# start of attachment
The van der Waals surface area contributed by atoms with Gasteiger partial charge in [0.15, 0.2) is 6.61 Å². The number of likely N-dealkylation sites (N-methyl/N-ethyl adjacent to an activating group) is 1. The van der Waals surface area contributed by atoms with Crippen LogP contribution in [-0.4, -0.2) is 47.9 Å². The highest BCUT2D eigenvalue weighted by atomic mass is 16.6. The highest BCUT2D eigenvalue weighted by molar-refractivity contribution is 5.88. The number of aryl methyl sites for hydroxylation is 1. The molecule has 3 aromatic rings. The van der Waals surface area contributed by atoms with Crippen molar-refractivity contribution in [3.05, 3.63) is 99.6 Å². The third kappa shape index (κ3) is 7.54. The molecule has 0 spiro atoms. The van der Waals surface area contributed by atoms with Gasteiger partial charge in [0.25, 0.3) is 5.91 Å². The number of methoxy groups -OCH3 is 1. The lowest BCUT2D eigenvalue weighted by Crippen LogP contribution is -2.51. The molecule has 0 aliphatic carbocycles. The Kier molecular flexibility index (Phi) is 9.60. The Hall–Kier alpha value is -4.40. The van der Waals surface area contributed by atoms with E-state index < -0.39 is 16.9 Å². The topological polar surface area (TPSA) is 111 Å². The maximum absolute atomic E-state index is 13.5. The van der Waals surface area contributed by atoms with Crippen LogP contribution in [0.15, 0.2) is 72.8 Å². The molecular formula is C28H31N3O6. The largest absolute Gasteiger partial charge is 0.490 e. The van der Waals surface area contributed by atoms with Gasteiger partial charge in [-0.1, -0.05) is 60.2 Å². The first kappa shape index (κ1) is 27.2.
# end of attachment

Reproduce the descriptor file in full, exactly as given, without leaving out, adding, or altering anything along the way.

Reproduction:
The van der Waals surface area contributed by atoms with Gasteiger partial charge in [0.15, 0.2) is 6.61 Å². The number of likely N-dealkylation sites (N-methyl/N-ethyl adjacent to an activating group) is 1. The van der Waals surface area contributed by atoms with Crippen LogP contribution in [-0.4, -0.2) is 47.9 Å². The highest BCUT2D eigenvalue weighted by atomic mass is 16.6. The highest BCUT2D eigenvalue weighted by molar-refractivity contribution is 5.88. The number of aryl methyl sites for hydroxylation is 1. The molecule has 3 aromatic rings. The van der Waals surface area contributed by atoms with Crippen molar-refractivity contribution in [3.05, 3.63) is 99.6 Å². The third kappa shape index (κ3) is 7.54. The molecule has 0 spiro atoms. The van der Waals surface area contributed by atoms with Gasteiger partial charge in [0.25, 0.3) is 5.91 Å². The number of methoxy groups -OCH3 is 1. The lowest BCUT2D eigenvalue weighted by Crippen LogP contribution is -2.51. The molecule has 0 aliphatic carbocycles. The Kier molecular flexibility index (Phi) is 9.60. The Hall–Kier alpha value is -4.40. The van der Waals surface area contributed by atoms with E-state index < -0.39 is 16.9 Å². The topological polar surface area (TPSA) is 111 Å². The maximum absolute atomic E-state index is 13.5. The van der Waals surface area contributed by atoms with Crippen LogP contribution in [0.15, 0.2) is 72.8 Å². The molecular formula is C28H31N3O6. The largest absolute Gasteiger partial charge is 0.490 e. The van der Waals surface area contributed by atoms with Gasteiger partial charge in [-0.1, -0.05) is 60.2 Å². The first kappa shape index (κ1) is 27.2.